Dairy under the Golden Arches
If it weren’t for McDonald’s, milk might not be a staple in almost every fast food chain’s kid’s menu in America today. And if it weren’t Dairy Management, Inc. (DMI), the country’s largest fast food retailer might never have realized milk could be good for its customers, its image and its bottom line.
Since 2009, DMI has worked with national chains such as McDonald’s, Pizza Hut, Taco Bell and Domino’s Pizza to get more dairy on menus.
“McDonald’s is bigger than Subway, Starbucks and Burger King combined,” says Paul Ziemnisky, senior vice president of global partnerships at DMI. McDonald’s is woven into skylines and landscapes across America. Having such an expansive company dedicated to dairy is working—since the partnership began, DMI says McDonald’s is using 14% more dairy in its fare. That’s more than 1.5 billion pounds of milk, cheese and butter.
McDonald’s offers U.S. Dairy a platform recognized across America. In return, DMI advises McDonald’s on nutrition, sustainability and consumer concerns.
Promoting dairy through McDonald’s marketing and on its menu has proved far more effective than any direct marketing campaign by the dairy checkoff, which is why DMI no longer runs milk and cheese ads, like they did through the early 2000s.
It makes sense: Last year, McDonald’s spent nearly $719 million on advertising. That’s nearly nine times DMI’s $80 million annual marketing budget.
DMI opened the door at McDonald’s with the Happy Meal. A 2002 National Dairy Council study found that when schools switched from milk cartons to resealable containers, they decreased waste and students actually drank 35% to 40% more milk.
So DMI brought the study to McDonald’s, and in 2004, the restaurant began serving the new milk containers. McDonald’s has also removed soda from the kids menu, resulting in a 9% jump in milk and juice sales since 2014.
Dairy also shows up at McDonald’s in more subtle ways. In 2008, McDonald’s introduced its McCafé lattes and iced blended coffees. While coffee takes the lead marketing the drinks, each latte has up to a full serving of dairy.
From a chef’s mind to McDonald’s menu. In 2009, DMI expanded its role in McDonald’s’ menu development by embedding a team of food scientists, nutrition advisors and sustainability experts at McDonald’s world headquarters, outside Chicago. Chef Jessica Foust, director of culinary innovation for McDonald’s, says new creations all start with flavor. “Our dairy suppliers provide us with new ingredients— new cheeses, new yogurts, new things to try, and we’ll just start cooking,” she says. Once a new menu item is developed in the kitchen, it goes through a rigorous process of focus groups and testing within the actual restaurants to identify challenges and ensure success. One hurdle DMI works to overcome is helping companies qualify as McDonald’s suppliers. For soft serve ice cream alone, McDonald’s relies on 10 dairy suppliers across the U.S.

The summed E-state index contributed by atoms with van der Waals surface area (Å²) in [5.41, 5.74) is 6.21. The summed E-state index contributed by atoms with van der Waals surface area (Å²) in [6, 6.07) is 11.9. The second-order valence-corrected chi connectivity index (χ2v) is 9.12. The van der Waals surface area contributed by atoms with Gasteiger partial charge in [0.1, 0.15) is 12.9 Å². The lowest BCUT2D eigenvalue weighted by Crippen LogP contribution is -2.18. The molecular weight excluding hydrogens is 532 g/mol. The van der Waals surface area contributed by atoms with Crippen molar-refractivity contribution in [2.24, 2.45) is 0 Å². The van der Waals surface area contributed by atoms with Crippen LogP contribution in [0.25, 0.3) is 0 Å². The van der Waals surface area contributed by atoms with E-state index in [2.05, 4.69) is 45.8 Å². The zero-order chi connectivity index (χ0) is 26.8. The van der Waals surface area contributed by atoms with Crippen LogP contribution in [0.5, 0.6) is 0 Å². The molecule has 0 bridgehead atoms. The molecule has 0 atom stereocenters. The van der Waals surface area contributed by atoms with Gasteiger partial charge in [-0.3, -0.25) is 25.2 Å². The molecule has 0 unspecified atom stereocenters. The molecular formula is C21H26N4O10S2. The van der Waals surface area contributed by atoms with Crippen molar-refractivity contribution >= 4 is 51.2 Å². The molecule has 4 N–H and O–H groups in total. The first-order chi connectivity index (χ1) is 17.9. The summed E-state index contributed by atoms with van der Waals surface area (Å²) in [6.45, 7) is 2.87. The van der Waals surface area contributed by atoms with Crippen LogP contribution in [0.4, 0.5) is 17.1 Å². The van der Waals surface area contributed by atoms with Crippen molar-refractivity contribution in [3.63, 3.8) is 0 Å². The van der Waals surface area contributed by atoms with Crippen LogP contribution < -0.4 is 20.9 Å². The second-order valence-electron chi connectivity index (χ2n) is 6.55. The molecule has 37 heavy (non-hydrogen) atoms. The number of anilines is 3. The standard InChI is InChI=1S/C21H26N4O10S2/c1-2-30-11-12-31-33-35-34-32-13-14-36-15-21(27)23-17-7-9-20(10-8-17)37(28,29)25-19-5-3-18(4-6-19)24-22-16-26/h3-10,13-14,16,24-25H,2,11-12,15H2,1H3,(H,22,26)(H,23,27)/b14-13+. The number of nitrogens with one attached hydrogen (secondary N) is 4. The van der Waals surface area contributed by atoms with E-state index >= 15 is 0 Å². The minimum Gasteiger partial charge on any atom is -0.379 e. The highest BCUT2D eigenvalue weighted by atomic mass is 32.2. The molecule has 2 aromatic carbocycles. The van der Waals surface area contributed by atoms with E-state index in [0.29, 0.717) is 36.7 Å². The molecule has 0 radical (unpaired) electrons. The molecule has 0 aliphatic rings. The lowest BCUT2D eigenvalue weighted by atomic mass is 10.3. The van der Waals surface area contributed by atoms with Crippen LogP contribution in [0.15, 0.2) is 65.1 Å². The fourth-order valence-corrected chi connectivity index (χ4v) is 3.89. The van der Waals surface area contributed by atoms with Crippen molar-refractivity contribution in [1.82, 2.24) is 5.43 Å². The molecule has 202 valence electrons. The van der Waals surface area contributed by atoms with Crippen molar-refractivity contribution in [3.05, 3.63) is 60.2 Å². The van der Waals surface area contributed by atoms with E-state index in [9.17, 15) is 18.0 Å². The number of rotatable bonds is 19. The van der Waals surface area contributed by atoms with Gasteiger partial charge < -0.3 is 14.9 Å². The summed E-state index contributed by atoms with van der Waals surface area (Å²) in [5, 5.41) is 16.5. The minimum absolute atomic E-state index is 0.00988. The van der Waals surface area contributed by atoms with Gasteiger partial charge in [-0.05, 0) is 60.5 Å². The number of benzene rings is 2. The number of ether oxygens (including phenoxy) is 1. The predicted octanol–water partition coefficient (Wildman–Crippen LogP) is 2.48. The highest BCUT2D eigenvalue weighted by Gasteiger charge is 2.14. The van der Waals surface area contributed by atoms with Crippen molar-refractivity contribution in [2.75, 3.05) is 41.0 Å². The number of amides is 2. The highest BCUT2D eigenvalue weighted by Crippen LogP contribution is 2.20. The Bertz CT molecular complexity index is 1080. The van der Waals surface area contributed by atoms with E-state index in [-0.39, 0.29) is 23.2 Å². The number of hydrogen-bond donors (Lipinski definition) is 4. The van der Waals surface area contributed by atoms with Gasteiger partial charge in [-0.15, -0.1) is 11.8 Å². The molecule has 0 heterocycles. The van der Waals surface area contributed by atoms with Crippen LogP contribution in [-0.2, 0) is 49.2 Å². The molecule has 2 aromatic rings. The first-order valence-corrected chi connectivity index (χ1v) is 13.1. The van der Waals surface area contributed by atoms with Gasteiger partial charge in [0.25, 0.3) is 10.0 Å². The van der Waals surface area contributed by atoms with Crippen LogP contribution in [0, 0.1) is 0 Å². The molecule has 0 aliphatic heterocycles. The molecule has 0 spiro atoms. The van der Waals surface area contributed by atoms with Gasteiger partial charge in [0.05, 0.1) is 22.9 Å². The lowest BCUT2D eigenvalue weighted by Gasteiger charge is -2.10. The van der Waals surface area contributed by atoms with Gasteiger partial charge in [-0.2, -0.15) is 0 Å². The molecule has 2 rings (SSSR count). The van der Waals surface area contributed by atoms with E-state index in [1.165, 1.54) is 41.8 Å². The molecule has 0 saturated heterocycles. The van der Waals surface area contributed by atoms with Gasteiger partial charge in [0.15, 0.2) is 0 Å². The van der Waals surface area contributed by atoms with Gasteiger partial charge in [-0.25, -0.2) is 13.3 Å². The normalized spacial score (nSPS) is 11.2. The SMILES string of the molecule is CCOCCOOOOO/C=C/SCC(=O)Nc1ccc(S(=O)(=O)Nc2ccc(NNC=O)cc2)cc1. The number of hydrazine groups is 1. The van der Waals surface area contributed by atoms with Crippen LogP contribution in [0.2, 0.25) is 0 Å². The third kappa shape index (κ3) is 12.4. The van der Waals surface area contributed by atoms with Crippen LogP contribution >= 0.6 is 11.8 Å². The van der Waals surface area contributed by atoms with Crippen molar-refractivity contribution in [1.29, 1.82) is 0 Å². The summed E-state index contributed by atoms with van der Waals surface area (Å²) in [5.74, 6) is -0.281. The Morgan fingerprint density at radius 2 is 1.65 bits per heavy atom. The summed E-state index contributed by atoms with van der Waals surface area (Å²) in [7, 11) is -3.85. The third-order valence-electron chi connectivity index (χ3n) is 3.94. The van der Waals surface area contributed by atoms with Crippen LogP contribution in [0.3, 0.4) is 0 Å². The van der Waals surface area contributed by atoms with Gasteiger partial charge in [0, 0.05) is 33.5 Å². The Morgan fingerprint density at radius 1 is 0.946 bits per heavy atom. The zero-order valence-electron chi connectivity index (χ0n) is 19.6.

A recent example of this was the switch from margarine to real butter. Foust recalls sitting in a liquid-margarine tasting ahead of the launch of all-day breakfast, when she asked, “What did we use before liquid margarine?” The answer was simple—butter.
She says the return to butter was better for the company and consumers, who were asking for a more natural, healthier option. McDonald’s estimates the switch will require close to 500 million pounds of fluid milk annually, much of which is served off the breakfast menu. That’s nearly four times the U.S. butter exports in 2015. Around 90% of the McDonald’s breakfast menu contains dairy, compared to 80% of its daytime menu. McDonald’s and the checkoff focus on building consumer confidence.
“They want to make sure people know that their food is good and real and natural as well, and I think that’s just a reflection of where consumers are going today,” says Amy Wagner, DMI’s executive vice president of global innovation partnerships. “Dairy can play a key role in McDonald’s bringing real food messages to consumers.”
DMI can be a resource for McDonald’s when addressing consumer concerns. When there was a push to lower fat and sugar levels in kid’s milk, it was a DMI food scientist who developed the recipe for non-fat chocolate milk. But just as the partnership can boost the dairy industry, the decisions McDonald’s makes can also have a negative impact.
One example is the decision to remove milk containing rBST from its fluid milk supply chain. While DMI wasn’t in a position to sway McDonald’s from this decision, Laura Mandell, vice president of sustainability and partner communications at DMI, says she hopes DMI can be at the table to offer guidance on future issues that impact dairy producers.
“By being in the right place and helping them make the right choices on sourcing policies,” Mandell explains, “we can be at the table with them and be sure that, when others follow, it’s in the right direction.”
Some milk industry estimates show that an increase in demand for rBST-free milk would mean a significant increase in cows, which in turn would mean increased greenhouse gases and waste. These partnerships will evolve. DMI will continue dreaming up dairy-infused meals for McDonald’s, while also advocating for sustainable changes that make sense for the dairy industry. Wagner says the next evolution in their partnership with McDonald’s is to further the shared messages of nutrition, quality, and freshness.
She says that mission will take the partnership to a whole new level: “One of the best ways to do that is to work with partners who also want to be well trusted by consumers.”